As with all other crimes, there are more and less serious varieties of drunk driving, although the recent campaigns tend to lump them all together. A person who may seem to be driving carefully may be stopped by the police because of one defective headlight. When the policeman smells alcohol on his breath, he may ask the driver to take a Breathalyzer test. If the driver has a BAC level of 0.10, now the legal limit in all but two states, should he be punished as severely as a driver who attracts the attention of the police by speeding and repeatedly swerving into the oncoming lane and who turns out to have a BAC level of 0.30? Clearly not, but current and proposed laws tend to lump both drivers into the same category.

The movement against drunk driving may be mistaken in attempting to lower the level of alcohol required for a conviction. If we lower the BAC level, more drivers will be found in violation of the law but it will become even less likely that “drunk drivers” will be considered as criminals. Perhaps the threshold BAC level should be raised rather than lowered, drawing a line between somewhat reckless drunk driving and grossly irresponsible drunk driving. In that case, driving with a BAC greater than 0.20 should be defined as a more serious criminal offense than driving with a BAC of 0.10. It might also make sense to concentrate enforcement and punishment on reckless driving itself, whether the ultimate “cause” is alcohol, marijuana, amphetamines, lack of sleep, or just disregard for the rules of the road.

Americans will continue to drink and drive unless they become convinced that it is too dangerous to themselves to go on doing it; that would require a longterm effort to inform the public comparable to the one linking cigarettes and lung cancer. While the antismoking campaign has had notable success, billions of cigarettes are still sold each year. Changing the public’s attitudes toward drinking and driving will be far more difficult. A campaign against drunken driving would not have behind it the scientific and medical authority of the campaign against smoking. The message that smoking per se is “hazardous to health” is clearer and more forceful than the somewhat vague warning not to drive after “excessive” drinking. And as much as they like smoking, Americans may be even more drawn to drinking. Compare the public’s acceptance of antismoking regulations in airplanes and other public places with the vehement protest that forced Congress to overrule the federal requirement that cars be operable only when their seat belts are fastened. Driving seems the supreme expression of individualism for many Americans.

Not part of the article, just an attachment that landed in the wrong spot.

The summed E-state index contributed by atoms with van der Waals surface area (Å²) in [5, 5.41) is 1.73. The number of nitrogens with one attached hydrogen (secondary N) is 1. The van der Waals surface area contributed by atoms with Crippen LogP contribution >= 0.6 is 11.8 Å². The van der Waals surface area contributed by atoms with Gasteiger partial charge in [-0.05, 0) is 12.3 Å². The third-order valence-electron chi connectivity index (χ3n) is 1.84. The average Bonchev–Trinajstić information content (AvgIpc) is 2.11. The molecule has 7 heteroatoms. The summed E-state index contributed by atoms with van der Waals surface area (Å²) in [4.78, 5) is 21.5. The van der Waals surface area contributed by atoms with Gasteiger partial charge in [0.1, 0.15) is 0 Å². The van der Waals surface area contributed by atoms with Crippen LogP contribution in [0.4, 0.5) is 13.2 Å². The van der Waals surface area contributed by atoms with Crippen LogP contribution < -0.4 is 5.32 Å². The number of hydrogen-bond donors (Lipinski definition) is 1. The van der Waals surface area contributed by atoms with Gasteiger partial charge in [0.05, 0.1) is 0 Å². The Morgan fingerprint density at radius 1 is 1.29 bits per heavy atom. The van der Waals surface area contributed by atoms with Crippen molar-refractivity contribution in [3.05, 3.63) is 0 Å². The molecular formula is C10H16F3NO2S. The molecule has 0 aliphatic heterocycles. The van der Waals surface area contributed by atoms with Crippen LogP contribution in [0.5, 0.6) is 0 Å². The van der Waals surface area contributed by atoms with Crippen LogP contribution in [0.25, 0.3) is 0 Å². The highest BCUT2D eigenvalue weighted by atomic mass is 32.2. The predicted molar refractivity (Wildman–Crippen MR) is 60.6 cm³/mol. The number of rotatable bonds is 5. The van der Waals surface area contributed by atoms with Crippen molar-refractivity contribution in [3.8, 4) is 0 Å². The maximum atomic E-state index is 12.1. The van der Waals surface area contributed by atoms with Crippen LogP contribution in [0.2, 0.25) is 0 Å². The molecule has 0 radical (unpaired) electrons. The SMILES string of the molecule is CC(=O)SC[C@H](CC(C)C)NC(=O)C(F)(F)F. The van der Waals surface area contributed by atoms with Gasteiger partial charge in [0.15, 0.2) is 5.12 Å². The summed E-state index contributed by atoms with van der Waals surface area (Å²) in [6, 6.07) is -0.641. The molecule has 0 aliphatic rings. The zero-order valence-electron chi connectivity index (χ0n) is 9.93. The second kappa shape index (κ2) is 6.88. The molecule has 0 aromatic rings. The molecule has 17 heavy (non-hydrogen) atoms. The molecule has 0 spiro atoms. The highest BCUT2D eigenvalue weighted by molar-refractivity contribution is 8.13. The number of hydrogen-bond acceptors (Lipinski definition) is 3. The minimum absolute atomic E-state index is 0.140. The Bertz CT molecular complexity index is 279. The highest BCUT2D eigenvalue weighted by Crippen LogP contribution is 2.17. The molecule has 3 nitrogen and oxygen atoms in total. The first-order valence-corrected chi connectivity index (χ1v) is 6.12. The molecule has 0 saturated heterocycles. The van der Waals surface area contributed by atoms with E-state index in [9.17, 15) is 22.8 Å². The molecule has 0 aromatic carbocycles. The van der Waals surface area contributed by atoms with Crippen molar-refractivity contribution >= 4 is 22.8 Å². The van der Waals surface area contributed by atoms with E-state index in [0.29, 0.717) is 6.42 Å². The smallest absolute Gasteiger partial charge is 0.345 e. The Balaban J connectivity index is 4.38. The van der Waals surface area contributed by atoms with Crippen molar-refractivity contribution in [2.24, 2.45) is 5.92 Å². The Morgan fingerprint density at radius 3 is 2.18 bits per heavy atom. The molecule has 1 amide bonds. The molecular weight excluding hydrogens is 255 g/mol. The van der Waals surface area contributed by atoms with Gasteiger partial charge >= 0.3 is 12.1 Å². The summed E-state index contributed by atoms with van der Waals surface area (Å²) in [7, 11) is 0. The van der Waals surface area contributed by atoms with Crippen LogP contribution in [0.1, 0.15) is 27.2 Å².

A quite different approach to problems of highway safety has been promoted by Ralph Nader and his associates since the early 1960s. Nader’s book Unsafe at Any Speed2 was a devastating attack on the automobile industry and the highway-safety establishment for ignoring or suppressing efforts to make the automobile manufacturers more accountable for the poor performance of vehicles involved in accidents. Since the automobile came into use, there have been almost 2.5 million fatal casualties in the United States and three times that number of persons permanently injured. Yet the safety of the cars themselves has been a largely moot issue. The auto industry blames highway slaughter on the drivers for improperly handling sound machines on essentially safe roads. It is no surprise that auto manufacturers welcome and support the movement against drunk driving; it reinforces their own view that the nut behind the wheel is the number-one highway-safety problem.